Live cattle demand to pick up

US - Due to a persistent drought in Australia, livestock are in such poor condition that they are increasingly being shot as their condition deteriorates. According to the Australian Livestock and Property Agents Association, the shooting of animals was becoming more widespread because of the drought as farmers cannot sell their livestock and find it more economical to shoot them than to feed them. With pasture and water diminishing, little prospects for rain and feed prices skyrocketing, buying has all but dried-up. Some of the cattle is expected to be sold off to pet food manufacturers.
calendar icon 22 December 2006
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In recent years, while US beef was shunned by Japan and many other nations worldwide due to the mad cow disease scare, Australian beef began to take a foothold on these markets although the quality was not as desirable as US beef. Japan had become the largest purchaser of Australian cattle but will have to start looking back at US beef to satisfy consumer demand. Boneless cattle under 20 months (Feeder cattle) have been allowed since the ban and mad cow disease can take up to 7 years to develop and be detected.

The Japanese have not given up on US beef however and restaurants are urging the government to ease restrictions to allow US beef back in order to meet growing consumer demand. Exports to Japan were 200,000 tons in 2003 compared to 3,240 tons this year. Even if Japanese imports were to go back to only 50% of its 2003 levels, a strong price uptrend could develop. Meanwhile, prices in Japan have climbed due to the shortages created since the mad cow scare. Although US beef has been reintroduced to Japan since July 2006, imports have been slow. The US government has been pressuring Japan to raise the age to 30 months which is the international standard set by the World Organization for Animal Health.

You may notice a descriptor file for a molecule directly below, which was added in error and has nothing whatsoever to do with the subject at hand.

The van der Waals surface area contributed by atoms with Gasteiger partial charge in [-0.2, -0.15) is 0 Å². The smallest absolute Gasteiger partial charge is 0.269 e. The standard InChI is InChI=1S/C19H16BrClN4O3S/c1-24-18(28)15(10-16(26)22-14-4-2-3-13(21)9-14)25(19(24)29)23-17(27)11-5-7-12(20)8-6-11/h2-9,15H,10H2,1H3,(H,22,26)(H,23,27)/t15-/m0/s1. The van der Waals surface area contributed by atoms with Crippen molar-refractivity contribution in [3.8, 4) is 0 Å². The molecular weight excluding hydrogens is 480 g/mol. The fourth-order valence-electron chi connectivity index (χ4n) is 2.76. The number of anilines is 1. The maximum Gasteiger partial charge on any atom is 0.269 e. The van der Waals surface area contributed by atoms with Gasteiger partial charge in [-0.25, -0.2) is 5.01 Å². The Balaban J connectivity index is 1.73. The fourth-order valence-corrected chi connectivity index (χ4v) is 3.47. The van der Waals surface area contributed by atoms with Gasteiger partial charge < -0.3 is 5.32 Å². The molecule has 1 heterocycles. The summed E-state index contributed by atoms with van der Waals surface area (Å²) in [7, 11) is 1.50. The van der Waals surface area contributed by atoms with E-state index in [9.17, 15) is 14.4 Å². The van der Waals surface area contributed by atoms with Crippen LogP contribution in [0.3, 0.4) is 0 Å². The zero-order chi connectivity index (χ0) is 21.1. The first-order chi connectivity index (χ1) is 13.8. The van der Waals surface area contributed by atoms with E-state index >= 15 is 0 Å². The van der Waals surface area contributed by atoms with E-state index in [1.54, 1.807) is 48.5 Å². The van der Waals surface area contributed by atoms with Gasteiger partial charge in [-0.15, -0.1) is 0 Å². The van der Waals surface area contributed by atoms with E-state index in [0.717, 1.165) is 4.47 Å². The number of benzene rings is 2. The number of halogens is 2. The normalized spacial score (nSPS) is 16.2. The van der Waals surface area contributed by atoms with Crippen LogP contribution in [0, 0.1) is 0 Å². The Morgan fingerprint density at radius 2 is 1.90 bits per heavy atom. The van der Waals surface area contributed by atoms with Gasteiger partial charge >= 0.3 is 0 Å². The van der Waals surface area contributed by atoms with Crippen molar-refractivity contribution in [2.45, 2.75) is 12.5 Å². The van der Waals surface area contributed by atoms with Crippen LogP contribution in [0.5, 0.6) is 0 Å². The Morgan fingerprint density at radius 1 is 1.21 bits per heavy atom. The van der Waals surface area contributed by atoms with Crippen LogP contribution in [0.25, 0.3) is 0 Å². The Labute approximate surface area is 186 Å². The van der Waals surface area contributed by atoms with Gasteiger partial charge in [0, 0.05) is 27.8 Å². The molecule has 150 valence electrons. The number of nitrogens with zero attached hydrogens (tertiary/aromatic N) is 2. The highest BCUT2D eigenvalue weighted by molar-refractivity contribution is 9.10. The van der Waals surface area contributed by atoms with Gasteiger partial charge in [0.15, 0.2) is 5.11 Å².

Another factor affecting livestock is the price of feed. Last year March Corn was trading at 2.54 on Dec. 21, 2005; as of this writing, March Corn is trading at 3.76, a jump of 48%. Invariably, this increase will be passed on to consumers as strong demand for Corn continues to grow due to the ethanol industry’s expansion.

Technically speaking, Live Cattle prices have been trading in a range between 88.98 and 91.20 while breaking both above and below the channel with little success. Fundamentals favor this market to the upside, however we need to see a trend establish clearly which we still don’t have at this point.

Source: Optimus Features Blogs
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